Gomez, Neris not concerned by ’16 workloads

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Both pitchers had career years despite tailing off somewhat as their workload mounted.

Gomez pitched two scoreless innings in Saturday’s 13-8 Grapefruit League loss to the Pirates at Spectrum Field, lowering his spring ERA to 1.17. That’s encouraging, as Gomez converted 24 of 26 save opportunities with a 2.59 ERA before the All-Star break last season, but went 13-for-17 with an 8.33 ERA down the stretch.

Gomez to remain closer for 2017

“I feel really good this spring,” he said. “After the season, I took a one month rest and then began to prepare for Spring Training. Nothing with my arm. Just running a little bit, walking, some bike exercise. But that’s what I do every year.”

Gomez insisted he hasn’t really thought about how much he threw in 2016.

“When we started Spring Training, I felt like I was just starting to get ready,” he said. “But now the ball is coming out of my hand very good. And I’m working every day trying to get better and be ready for Opening Day.”

Manager Pete Mackanin said nothing should be read his closer working multiple innings Saturday and reiterated that Gomez is still considered the closer.

“Yeah, right now,” Mackanin said. “[Pitching coach Bob] McClure wanted to get him stretched out. Not for any particular reason. Last year he did the same thing with all the relief pitchers. It’s not going to hurt him.”

Outlook: Neris, RP, PHI

Neris had a 2.11 ERA in his first 67 games last season, but he faltered over his last 12 appearances, pitching to a 5.25 ERA. Like Gomez, Neris said he didn’t alter his offseason routine, with the exception of cutting back his appearances for Este in the Dominican Winter League from 18 games to three.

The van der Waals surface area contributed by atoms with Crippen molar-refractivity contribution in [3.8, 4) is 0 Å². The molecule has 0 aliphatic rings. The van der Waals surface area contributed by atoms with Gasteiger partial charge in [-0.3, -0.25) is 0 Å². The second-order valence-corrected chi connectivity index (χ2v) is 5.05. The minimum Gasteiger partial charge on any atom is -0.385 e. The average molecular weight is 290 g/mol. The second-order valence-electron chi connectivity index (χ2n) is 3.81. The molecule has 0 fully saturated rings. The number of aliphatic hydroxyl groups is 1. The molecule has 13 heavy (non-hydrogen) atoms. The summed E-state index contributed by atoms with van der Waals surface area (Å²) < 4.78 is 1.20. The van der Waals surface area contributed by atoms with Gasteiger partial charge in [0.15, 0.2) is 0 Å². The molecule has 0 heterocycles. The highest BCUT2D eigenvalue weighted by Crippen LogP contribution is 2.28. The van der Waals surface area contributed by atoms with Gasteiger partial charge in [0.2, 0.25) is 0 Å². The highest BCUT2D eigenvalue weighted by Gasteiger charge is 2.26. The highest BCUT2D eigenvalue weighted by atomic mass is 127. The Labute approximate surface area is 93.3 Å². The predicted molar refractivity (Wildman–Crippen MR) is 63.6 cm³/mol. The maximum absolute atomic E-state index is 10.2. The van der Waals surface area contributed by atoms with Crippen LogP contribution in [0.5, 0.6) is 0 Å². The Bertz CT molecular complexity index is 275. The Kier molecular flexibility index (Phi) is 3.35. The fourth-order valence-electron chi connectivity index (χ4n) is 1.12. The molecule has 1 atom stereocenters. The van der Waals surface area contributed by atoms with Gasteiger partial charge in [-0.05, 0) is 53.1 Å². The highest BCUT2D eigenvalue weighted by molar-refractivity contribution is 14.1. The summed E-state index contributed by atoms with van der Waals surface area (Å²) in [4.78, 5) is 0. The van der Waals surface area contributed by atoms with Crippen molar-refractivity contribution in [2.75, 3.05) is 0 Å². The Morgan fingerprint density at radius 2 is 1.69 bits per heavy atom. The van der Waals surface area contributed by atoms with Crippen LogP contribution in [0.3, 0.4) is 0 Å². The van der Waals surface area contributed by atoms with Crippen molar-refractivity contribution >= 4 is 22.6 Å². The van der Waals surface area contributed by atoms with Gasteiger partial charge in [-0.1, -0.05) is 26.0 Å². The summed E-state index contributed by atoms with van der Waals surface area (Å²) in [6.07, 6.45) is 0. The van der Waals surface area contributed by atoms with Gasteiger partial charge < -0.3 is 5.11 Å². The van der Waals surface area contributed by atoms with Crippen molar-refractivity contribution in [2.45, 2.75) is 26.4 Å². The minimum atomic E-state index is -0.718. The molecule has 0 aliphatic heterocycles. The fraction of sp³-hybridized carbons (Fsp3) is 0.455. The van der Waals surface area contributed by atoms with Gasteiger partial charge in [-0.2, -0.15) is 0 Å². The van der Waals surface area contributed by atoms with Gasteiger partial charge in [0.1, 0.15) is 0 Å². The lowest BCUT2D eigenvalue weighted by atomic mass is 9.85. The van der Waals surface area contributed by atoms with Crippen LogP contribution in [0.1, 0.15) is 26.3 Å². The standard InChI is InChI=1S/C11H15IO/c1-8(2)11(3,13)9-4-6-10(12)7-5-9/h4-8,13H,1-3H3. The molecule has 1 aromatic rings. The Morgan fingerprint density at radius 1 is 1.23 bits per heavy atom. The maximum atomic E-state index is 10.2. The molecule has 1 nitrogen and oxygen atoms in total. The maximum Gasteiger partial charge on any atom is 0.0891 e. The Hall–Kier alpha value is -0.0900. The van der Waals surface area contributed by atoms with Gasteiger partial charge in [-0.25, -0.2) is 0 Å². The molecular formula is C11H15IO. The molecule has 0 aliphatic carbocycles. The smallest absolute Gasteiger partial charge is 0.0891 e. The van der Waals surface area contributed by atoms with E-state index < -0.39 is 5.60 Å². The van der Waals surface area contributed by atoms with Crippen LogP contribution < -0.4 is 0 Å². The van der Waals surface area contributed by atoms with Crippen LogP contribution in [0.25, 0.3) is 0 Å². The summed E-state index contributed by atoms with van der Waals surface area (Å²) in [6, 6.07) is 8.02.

“My arm feels good. I’ve been working hard to make sure it feels good,” Neris said before leaving to join the Dominican team for the World Baseball Classic. He had pitched just twice in the Classic entering Team Dominican Republic’s game against the United States on Saturday night.

Worth noting

Third baseman Maikel Franco lost a soft pop fly by Pittsburgh’s John Jaso in the sun in the Pirates’ five-run third inning for his second error of the game. The misplay was more notable because Franco’s sunglasses were perched on the brim of his cap. Mackanin admitted he doesn’t understand that style, but wasn’t going to overreact, either.

Gosselin's run

“He lost the ball in the sun. I’ve got to fine him a dollar,” Mackanin said, referring to the team’s kangaroo court.

Said Franco: “I know that’s going to happen. Something happened, but I just have to put that behind me.”

Paul Hagen is a reporter for MLB.com. This story was not subject to the approval of Major League Baseball or its clubs.

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